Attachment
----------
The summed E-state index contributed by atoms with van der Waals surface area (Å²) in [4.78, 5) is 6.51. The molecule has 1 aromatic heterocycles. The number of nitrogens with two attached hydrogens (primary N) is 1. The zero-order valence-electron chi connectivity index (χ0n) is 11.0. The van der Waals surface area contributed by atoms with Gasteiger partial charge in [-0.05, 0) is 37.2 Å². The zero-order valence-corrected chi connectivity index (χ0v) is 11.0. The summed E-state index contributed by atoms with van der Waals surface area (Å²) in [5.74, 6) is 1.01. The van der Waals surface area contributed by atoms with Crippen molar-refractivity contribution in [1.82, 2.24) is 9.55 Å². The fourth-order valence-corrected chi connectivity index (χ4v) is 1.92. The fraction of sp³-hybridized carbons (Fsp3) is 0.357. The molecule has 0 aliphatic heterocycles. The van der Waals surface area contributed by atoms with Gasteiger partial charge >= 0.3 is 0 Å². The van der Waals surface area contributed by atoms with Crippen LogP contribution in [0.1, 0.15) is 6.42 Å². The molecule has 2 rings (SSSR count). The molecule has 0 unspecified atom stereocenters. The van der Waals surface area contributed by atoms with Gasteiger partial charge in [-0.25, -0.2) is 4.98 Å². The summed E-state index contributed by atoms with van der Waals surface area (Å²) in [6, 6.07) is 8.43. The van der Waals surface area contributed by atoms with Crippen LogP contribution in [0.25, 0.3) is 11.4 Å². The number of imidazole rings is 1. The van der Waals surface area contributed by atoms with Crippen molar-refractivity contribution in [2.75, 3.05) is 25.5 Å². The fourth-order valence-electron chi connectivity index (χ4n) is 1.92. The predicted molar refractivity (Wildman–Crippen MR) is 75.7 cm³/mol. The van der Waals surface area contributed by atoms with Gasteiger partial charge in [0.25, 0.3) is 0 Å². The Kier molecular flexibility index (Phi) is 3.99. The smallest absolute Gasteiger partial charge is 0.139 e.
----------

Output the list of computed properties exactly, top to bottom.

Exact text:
The summed E-state index contributed by atoms with van der Waals surface area (Å²) in [4.78, 5) is 6.51. The molecule has 1 aromatic heterocycles. The number of nitrogens with two attached hydrogens (primary N) is 1. The zero-order valence-electron chi connectivity index (χ0n) is 11.0. The van der Waals surface area contributed by atoms with Gasteiger partial charge in [-0.05, 0) is 37.2 Å². The zero-order valence-corrected chi connectivity index (χ0v) is 11.0. The summed E-state index contributed by atoms with van der Waals surface area (Å²) in [5.74, 6) is 1.01. The van der Waals surface area contributed by atoms with Crippen molar-refractivity contribution in [1.82, 2.24) is 9.55 Å². The fourth-order valence-corrected chi connectivity index (χ4v) is 1.92. The fraction of sp³-hybridized carbons (Fsp3) is 0.357. The molecule has 0 aliphatic heterocycles. The van der Waals surface area contributed by atoms with Gasteiger partial charge >= 0.3 is 0 Å². The van der Waals surface area contributed by atoms with Crippen LogP contribution in [0.1, 0.15) is 6.42 Å². The molecule has 2 rings (SSSR count). The molecule has 0 unspecified atom stereocenters. The van der Waals surface area contributed by atoms with Gasteiger partial charge in [-0.25, -0.2) is 4.98 Å². The summed E-state index contributed by atoms with van der Waals surface area (Å²) in [6, 6.07) is 8.43. The van der Waals surface area contributed by atoms with Crippen LogP contribution in [0.25, 0.3) is 11.4 Å². The number of imidazole rings is 1. The van der Waals surface area contributed by atoms with Crippen molar-refractivity contribution in [2.75, 3.05) is 25.5 Å². The fourth-order valence-electron chi connectivity index (χ4n) is 1.92. The predicted molar refractivity (Wildman–Crippen MR) is 75.7 cm³/mol. The van der Waals surface area contributed by atoms with Gasteiger partial charge in [0.25, 0.3) is 0 Å². The Kier molecular flexibility index (Phi) is 3.99. The smallest absolute Gasteiger partial charge is 0.139 e.